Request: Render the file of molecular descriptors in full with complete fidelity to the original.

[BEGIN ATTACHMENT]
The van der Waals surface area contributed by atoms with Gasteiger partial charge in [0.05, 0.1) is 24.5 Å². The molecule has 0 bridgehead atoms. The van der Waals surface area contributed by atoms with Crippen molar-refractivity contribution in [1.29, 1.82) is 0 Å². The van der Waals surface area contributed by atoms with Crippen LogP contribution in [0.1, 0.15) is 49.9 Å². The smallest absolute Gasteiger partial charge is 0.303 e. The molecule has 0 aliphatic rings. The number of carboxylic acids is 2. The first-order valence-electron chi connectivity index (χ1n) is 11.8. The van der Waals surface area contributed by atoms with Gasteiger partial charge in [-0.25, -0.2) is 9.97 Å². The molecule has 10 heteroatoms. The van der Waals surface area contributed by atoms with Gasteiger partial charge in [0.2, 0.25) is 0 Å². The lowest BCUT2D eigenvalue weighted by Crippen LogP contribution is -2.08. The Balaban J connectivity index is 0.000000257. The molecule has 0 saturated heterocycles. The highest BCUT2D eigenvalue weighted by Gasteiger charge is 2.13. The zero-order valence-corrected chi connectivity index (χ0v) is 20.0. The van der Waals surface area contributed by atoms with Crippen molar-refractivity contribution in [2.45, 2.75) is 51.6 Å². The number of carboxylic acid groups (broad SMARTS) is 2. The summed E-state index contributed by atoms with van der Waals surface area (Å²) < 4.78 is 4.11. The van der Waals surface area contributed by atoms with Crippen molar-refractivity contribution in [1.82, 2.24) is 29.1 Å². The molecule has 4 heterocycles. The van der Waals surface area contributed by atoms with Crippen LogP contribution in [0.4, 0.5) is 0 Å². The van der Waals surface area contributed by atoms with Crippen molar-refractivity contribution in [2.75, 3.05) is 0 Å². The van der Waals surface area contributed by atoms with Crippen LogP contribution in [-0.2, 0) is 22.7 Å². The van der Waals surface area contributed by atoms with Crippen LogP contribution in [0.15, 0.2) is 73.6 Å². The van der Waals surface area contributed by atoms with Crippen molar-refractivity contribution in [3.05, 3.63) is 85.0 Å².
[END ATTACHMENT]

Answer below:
The van der Waals surface area contributed by atoms with Gasteiger partial charge in [0.05, 0.1) is 24.5 Å². The molecule has 0 bridgehead atoms. The van der Waals surface area contributed by atoms with Crippen molar-refractivity contribution in [1.29, 1.82) is 0 Å². The van der Waals surface area contributed by atoms with Crippen LogP contribution in [0.1, 0.15) is 49.9 Å². The smallest absolute Gasteiger partial charge is 0.303 e. The molecule has 0 aliphatic rings. The number of carboxylic acids is 2. The first-order valence-electron chi connectivity index (χ1n) is 11.8. The van der Waals surface area contributed by atoms with Gasteiger partial charge in [-0.25, -0.2) is 9.97 Å². The molecule has 10 heteroatoms. The van der Waals surface area contributed by atoms with Gasteiger partial charge in [0.2, 0.25) is 0 Å². The lowest BCUT2D eigenvalue weighted by Crippen LogP contribution is -2.08. The Balaban J connectivity index is 0.000000257. The molecule has 0 saturated heterocycles. The highest BCUT2D eigenvalue weighted by Gasteiger charge is 2.13. The zero-order valence-corrected chi connectivity index (χ0v) is 20.0. The van der Waals surface area contributed by atoms with Crippen molar-refractivity contribution in [2.45, 2.75) is 51.6 Å². The number of carboxylic acid groups (broad SMARTS) is 2. The summed E-state index contributed by atoms with van der Waals surface area (Å²) < 4.78 is 4.11. The van der Waals surface area contributed by atoms with Crippen molar-refractivity contribution in [1.82, 2.24) is 29.1 Å². The molecule has 4 heterocycles. The van der Waals surface area contributed by atoms with Crippen LogP contribution in [0.4, 0.5) is 0 Å². The van der Waals surface area contributed by atoms with Crippen molar-refractivity contribution in [2.75, 3.05) is 0 Å². The van der Waals surface area contributed by atoms with Crippen LogP contribution in [-0.2, 0) is 22.7 Å². The van der Waals surface area contributed by atoms with Crippen LogP contribution in [0.15, 0.2) is 73.6 Å². The van der Waals surface area contributed by atoms with Crippen molar-refractivity contribution in [3.05, 3.63) is 85.0 Å².